Differential Equation Help

  • Thread starter fiziksfun
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  • #1
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Homework Statement



i have the equation dy/dx = [tex]\frac{(y/x)-4}{1-(y/x)}[/tex]

i am told that v(x)=xy

and v=y/x

Express this using v, dv/dx, and x


I can get dy/dx = [tex]\frac{(v)-4}{1-(v)}[/tex] but that's it

Homework Equations



??

The Attempt at a Solution



I don't even know how to do dv/dx

can anyone help. im so confused?
 

Answers and Replies

  • #2
rock.freak667
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If y=Vx, then dy/dx = V+x(dV/dx)


[tex]V + x \frac{dV}{dx}= \frac{V-4}{1-V}[/tex]

make dV/dx the subject it now.
 
  • #3
quasar987
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Homework Statement



i have the equation dy/dx = [tex]\frac{(y/x)-4}{1-(y/x)}[/tex]

i am told that v(x)=xy

and v=y/x
Which of the two is it??

You are told that y is a function of x and that its derivative dy/dx satisfies

[tex]\frac{dy}{dx}=\frac{(y/x)-4}{1-(y/x)}[/tex]

But this differential equation is complicated. We would hope to simplify it by considering a new function v(x) that we would define as v(x)=y(x)/x so that the right hand side of the differential equation becomes

[tex]\frac{v-4}{1-v}[/tex]

like you said. So it is v=y/x that is useful for simplifying the equation, not v=yx.

To find dv/dx, use the chain rule. rock.freak667 gave you the answer but make sure you know how to obtain it yourself.
 
  • #4
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i don't understand how the chain rule applies in this situation!!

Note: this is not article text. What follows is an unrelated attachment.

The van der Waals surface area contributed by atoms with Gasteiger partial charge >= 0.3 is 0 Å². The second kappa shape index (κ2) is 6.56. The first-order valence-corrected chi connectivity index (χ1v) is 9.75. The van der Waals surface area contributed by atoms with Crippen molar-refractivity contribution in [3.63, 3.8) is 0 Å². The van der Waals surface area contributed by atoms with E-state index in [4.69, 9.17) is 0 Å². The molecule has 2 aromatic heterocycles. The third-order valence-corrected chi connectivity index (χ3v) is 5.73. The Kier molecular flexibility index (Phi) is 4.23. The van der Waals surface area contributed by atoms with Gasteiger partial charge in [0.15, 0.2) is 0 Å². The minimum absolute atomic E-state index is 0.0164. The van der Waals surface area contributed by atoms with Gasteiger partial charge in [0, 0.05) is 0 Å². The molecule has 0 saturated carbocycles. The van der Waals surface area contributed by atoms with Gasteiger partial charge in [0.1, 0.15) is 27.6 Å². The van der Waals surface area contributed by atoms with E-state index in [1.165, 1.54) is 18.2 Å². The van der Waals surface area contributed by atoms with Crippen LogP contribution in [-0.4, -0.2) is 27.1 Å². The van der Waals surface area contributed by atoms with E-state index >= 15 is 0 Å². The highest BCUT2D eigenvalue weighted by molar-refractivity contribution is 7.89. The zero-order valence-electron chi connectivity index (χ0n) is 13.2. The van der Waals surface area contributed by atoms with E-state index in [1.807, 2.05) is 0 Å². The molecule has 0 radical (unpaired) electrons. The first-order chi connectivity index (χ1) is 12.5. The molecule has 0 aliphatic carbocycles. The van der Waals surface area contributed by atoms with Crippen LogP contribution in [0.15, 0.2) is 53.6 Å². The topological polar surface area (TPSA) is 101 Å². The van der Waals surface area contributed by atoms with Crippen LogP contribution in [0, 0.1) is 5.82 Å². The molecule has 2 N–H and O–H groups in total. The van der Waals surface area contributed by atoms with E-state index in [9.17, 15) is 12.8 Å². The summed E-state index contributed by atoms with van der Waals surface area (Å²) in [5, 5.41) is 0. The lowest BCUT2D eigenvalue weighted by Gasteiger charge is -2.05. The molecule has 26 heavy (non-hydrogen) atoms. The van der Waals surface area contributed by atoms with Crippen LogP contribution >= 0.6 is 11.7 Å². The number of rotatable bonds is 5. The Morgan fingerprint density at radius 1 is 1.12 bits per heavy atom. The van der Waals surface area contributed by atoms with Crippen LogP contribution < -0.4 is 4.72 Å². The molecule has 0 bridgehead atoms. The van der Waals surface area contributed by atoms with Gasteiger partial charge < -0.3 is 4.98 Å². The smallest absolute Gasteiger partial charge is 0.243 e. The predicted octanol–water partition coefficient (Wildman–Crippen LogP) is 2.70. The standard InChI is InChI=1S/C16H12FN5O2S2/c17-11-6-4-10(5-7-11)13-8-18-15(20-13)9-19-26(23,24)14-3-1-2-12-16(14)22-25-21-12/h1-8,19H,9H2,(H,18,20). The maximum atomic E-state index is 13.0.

help!! how do i take the derivative of (v-4)/(1-v) with respect to x?? there is no x!!!
 
  • #5
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You are using implicit differentiation to get to what rock said, if you see how he got that, then just solve for dV/dx, at that point it's just a separable DE
 
  • #6
quasar987
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i don't understand how the chain rule applies in this situation!!

help!! how do i take the derivative of (v-4)/(1-v) with respect to x?? there is no x!!!
Sorry, it's not the chain rule, it's just the rule for differentiating a product of function. Anyway, you have expressed the right hand side of

[tex]
\frac{dy}{dx}=\frac{(y/x)-4}{1-(y/x)}
[/tex]

as a function of v, which you have defined as v=y/x. Now you'd like to express the left hand side as a function of v also. So you compute

[tex]\frac{dv}{dx}=\frac{d}{dx}\left(\frac{y}{x}\right)=\frac{1}{x}\frac{dy}{dx}-\frac{y}{x^2}[/tex]

Solving for dy/dx gives you what rockfreak wrote and now you've got a simpler differential equation in v as a function of x to solve:

[tex]
v + x \frac{dv}{dx}= \frac{v-4}{1-v}
[/tex]
 

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